keywords = "Alzheimer's disease, Brain structure, Cognition, Exercise, Reduction of vascular risk factors",
author = "Szabo-Reed, {Amanda N.} and Eric Vidoni and Binder, {Ellen F.} and Jeffrey Burns and Cullum, {C Munro} and Gahan, {William P.} and Aditi Gupta and Hynan, {Linda S} and Kerwin, {Diana Rose} and Heidi Rossetti and Stowe, {Ann M} and Wanpen Vongpatanasin and Zhu, {David C.} and Rong Zhang and Keller, {Jeffrey N.}",
year = "2019",
month = "4",
day = "1",
doi = "10.1016/j.cct.2019.02.007",
language = "English (US)",
volume = "79",
pages = "44--54",
journal = "Contemporary Clinical Trials",
issn = "1551-7144",
publisher = "Elsevier Inc.",

}

TY - JOUR

T1 - Rationale and methods for a multicenter clinical trial assessing exercise and intensive vascular risk reduction in preventing dementia (rrAD Study)

AU - Szabo-Reed, Amanda N.

AU - Vidoni, Eric

AU - Binder, Ellen F.

AU - Burns, Jeffrey

AU - Cullum, C Munro

AU - Gahan, William P.

AU - Gupta, Aditi

AU - Hynan, Linda S

AU - Kerwin, Diana Rose

AU - Rossetti, Heidi

AU - Stowe, Ann M

AU - Vongpatanasin, Wanpen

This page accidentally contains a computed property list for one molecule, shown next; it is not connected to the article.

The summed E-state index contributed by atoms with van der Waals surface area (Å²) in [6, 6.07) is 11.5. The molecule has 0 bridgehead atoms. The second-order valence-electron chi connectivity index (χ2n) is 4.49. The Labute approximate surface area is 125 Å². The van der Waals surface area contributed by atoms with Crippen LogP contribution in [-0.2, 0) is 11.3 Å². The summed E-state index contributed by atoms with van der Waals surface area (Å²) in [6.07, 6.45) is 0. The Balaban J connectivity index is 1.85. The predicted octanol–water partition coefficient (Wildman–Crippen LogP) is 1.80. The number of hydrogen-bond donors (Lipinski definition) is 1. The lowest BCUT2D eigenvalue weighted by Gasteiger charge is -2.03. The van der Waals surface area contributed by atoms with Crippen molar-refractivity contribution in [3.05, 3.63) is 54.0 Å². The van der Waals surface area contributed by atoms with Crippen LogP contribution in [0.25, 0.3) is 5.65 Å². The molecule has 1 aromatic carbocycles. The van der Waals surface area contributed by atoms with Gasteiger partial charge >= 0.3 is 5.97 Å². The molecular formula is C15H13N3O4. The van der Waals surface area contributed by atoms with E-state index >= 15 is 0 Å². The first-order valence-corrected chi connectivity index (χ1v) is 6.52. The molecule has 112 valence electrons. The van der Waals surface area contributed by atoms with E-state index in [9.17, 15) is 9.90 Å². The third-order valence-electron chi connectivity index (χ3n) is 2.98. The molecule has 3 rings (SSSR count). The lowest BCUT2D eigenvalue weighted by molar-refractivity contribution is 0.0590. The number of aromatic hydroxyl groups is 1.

AU - Zhu, David C.

AU - Zhang, Rong

AU - Keller, Jeffrey N.

PY - 2019/4/1

Y1 - 2019/4/1

N2 - Alzheimer's Disease (AD) is an age-related disease with modifiable risk factors such as hypertension, hypercholesterolemia, obesity, and physical inactivity influencing the onset and progression. There is however, no direct evidence that reducing these risk factors prevents or slows AD. The Risk Reduction for Alzheimer's Disease (rrAD) trial is designed to study the independent and combined effects of intensive pharmacological control of blood pressure and cholesterol and exercise training on neurocognitive function. Six hundred and forty cognitively normal older adults age 60 to 85 years with hypertension and increased risk for dementia will be enrolled. Participants are randomized into one of four intervention group for two years: usual care, Intensive Reduction of Vascular Risk factors (IRVR) with blood pressure and cholesterol reduction, exercise training (EX), and IRVR+EX. Neurocognitive function is measured at baseline, 6, 12, 18, and 24 months; brain MRIs are obtained at baseline and 24 months. We hypothesize that both IRVR and EX will improve global cognitive function, while IRVR+EX will provide a greater benefit than either IRVR or EX alone. We also hypothesize that IRVR and EX will slow brain atrophy, improve brain structural and functional connectivity, and improve brain perfusion. Finally, we will explore the mechanisms by which study interventions impact neurocognition and brain. If rrAD interventions are shown to be safe, practical, and successful, our study will have a significant impact on reducing the risks of AD in older adults. NCT Registration: NCT02913664